After my uncle and chief among gurus, the legendary Jangarh Singh Shyam, committed suicide in 2001 in Niigata, Japan, I began thinking about art seriously. Having been a signboard and hoarding artist, I keenly observed not just Gond art and the world I come from, but I also saw what the other masters in India and the world over had done and were doing. That M.F. Husain too started as a poster painter inspired me.

A trip to Barcelona, along with four other indigenous artists, to attend the 2004 ‘Forum’, a cornucopia of art and culture, was a turning point. Rajeev Sethi facilitated it. I encountered Dali and Gaudi and found them to be my kindred. Then I read the autobiographies of Raza and Husain. I thought I too must tell my story. I broached it with my friend and arts enthusiast John Bowles, an American who has championed Gond and other less-visible art practices from across the world. He told me to approach S. Anand of Navayana, the man who published Bhimayana , the graphic biography of Ambedkar using Gond art. After a few false starts, we began work on the book in February 2012.

How would you describe it — an autobiography or memoir? And why is your contribution only in the form of drawings?

Call it whatever. The market demands these labels. Finding My Way is the story of not just me and my art, it is the story of the Pardhan Gonds, who chronicled time and memory with their songs and music. It is wrong to say I have contributed only the art and Anand has contributed only the text. I am in his words, he is in my colours. Though it is principally my story, we both worked as equal artists. That is why artist Gulammohammed Sheikh has called it a jugalbandi. We literally fed off each other after a point and thrived. We don’t spare ourselves either.

The book is divided into ‘Songs of Life’, ‘Art’, ‘Self’, ‘World’ and ‘Songs’. What does this signify?

In a book without page numbers, they perhaps act as mental bookmarks. These are not exactly divisions. As we worked on the storyboard and the first draft at the Sangam House residency near Bengaluru, Anand and I were trying to divide my story into certain broad phases: early life in the village, life after moving to Bhopal and apprenticing with Jangarh, then the move to Delhi to do all kinds of jobs, my return to the village, then settling down in Bhopal, followed by Barcelona and the many foreign trips that happened. About this time Anand was reading Whitman’s Songs, besides Pessoa and Borges, and together we were getting drunk on a lot of Kabir and our Karma songs. This sat well with the fact that the Pardhan Gonds were originally song-makers. Their art has been called painted songs. My ancestors played the bana , sipped mahua , smoked marijuana and sang songs — the community supported all this. Doing art was their labour. This art was never sold. These artists did not apply for residencies or haunt lit-fests. These artists were organically integrated with the community. We should remember that art is labour and labour is indeed art. How else can the same Venkat ply the rickshaw in Delhi, be invited to do a show at Khoj 20 years later, and be interviewed by you now?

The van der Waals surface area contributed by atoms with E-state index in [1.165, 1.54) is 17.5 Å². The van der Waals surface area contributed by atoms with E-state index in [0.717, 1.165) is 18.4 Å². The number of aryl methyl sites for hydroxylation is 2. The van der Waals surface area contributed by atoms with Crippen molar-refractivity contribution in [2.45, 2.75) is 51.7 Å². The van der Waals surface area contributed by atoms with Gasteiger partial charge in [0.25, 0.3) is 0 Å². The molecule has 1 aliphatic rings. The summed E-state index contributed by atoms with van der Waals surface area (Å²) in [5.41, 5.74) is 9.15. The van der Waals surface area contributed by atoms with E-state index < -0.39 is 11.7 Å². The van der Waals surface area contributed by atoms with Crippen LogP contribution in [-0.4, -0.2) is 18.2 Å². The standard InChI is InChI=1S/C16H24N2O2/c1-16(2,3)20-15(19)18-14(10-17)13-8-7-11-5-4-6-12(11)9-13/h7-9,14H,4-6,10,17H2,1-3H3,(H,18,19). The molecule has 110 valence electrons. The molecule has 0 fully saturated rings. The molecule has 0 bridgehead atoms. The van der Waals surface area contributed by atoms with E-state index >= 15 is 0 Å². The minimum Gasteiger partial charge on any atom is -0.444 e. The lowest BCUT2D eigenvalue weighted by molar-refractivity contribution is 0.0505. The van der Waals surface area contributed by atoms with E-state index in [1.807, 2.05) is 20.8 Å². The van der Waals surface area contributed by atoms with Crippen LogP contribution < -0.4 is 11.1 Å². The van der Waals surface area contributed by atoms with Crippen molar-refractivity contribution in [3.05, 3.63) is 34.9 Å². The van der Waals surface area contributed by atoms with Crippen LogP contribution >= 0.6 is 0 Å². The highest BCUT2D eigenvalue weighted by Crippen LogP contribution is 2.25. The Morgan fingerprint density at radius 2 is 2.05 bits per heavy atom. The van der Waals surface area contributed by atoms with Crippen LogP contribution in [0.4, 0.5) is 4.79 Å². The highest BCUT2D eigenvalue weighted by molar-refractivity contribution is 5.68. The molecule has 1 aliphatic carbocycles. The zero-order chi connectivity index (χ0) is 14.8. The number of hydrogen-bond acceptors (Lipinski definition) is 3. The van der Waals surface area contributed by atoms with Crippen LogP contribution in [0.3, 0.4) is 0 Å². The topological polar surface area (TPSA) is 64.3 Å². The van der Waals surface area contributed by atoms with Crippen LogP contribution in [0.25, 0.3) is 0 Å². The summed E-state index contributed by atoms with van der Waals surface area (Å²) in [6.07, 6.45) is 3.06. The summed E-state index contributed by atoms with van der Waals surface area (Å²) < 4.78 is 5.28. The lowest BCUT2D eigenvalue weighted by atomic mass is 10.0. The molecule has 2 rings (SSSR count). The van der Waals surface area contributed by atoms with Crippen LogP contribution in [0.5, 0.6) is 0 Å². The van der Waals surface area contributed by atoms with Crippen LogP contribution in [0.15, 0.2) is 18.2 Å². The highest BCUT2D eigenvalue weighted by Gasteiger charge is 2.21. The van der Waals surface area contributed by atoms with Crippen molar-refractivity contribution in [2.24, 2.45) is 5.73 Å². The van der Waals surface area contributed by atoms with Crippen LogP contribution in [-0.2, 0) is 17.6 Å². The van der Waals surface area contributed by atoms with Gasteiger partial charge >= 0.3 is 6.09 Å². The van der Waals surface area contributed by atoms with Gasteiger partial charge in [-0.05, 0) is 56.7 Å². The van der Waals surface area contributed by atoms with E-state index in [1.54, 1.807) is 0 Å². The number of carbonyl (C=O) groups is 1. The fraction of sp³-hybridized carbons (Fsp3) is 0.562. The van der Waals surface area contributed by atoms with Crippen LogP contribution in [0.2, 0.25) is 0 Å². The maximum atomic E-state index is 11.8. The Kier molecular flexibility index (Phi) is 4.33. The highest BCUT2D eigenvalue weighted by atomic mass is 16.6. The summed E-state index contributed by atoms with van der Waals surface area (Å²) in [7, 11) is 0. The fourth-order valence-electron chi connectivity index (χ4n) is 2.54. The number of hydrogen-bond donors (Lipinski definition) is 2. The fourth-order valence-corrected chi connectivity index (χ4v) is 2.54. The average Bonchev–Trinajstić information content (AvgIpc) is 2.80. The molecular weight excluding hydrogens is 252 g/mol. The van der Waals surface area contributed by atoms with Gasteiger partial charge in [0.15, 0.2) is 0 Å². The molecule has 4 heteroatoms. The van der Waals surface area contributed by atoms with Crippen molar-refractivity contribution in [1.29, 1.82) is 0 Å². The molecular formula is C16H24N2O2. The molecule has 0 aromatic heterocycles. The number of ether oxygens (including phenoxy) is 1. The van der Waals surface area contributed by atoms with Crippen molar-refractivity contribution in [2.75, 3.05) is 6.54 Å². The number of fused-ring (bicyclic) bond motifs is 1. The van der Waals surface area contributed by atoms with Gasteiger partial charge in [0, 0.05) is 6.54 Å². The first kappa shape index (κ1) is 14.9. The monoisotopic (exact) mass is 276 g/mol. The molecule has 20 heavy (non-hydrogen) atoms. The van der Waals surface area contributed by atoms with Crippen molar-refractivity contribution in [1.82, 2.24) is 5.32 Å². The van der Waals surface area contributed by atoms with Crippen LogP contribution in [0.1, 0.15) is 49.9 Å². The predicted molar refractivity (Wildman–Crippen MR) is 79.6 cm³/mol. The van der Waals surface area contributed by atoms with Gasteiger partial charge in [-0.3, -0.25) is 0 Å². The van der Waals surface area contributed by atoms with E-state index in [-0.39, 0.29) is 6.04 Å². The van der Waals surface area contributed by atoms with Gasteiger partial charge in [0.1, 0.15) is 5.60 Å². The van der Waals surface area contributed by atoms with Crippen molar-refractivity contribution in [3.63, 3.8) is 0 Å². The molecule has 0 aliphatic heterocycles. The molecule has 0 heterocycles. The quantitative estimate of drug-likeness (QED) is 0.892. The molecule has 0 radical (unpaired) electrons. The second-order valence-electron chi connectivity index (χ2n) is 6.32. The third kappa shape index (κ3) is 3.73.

What makes Kabir your favourite poet?

Right at the start, on a road trip to my village from Bhopal, Anand and I bonded over Kabir songs. He had many versions of Kabir on his laptop: from the Dalit and Mirasi singers of Rajasthan, and Pakistani qawwali singer Fariduddin Ayaz to Kumar Gandharva. And I carried in my heart the Kabir I had heard from itinerant fakirs and the weaver community (Panikas) in my village, Sijhora. Sometimes, when Anand asked a question, I’d answer with a doha . He’d note it down. Soon, we decided Kabir would be one of the wheels that move this book.

S. Anand helped in translating this interview.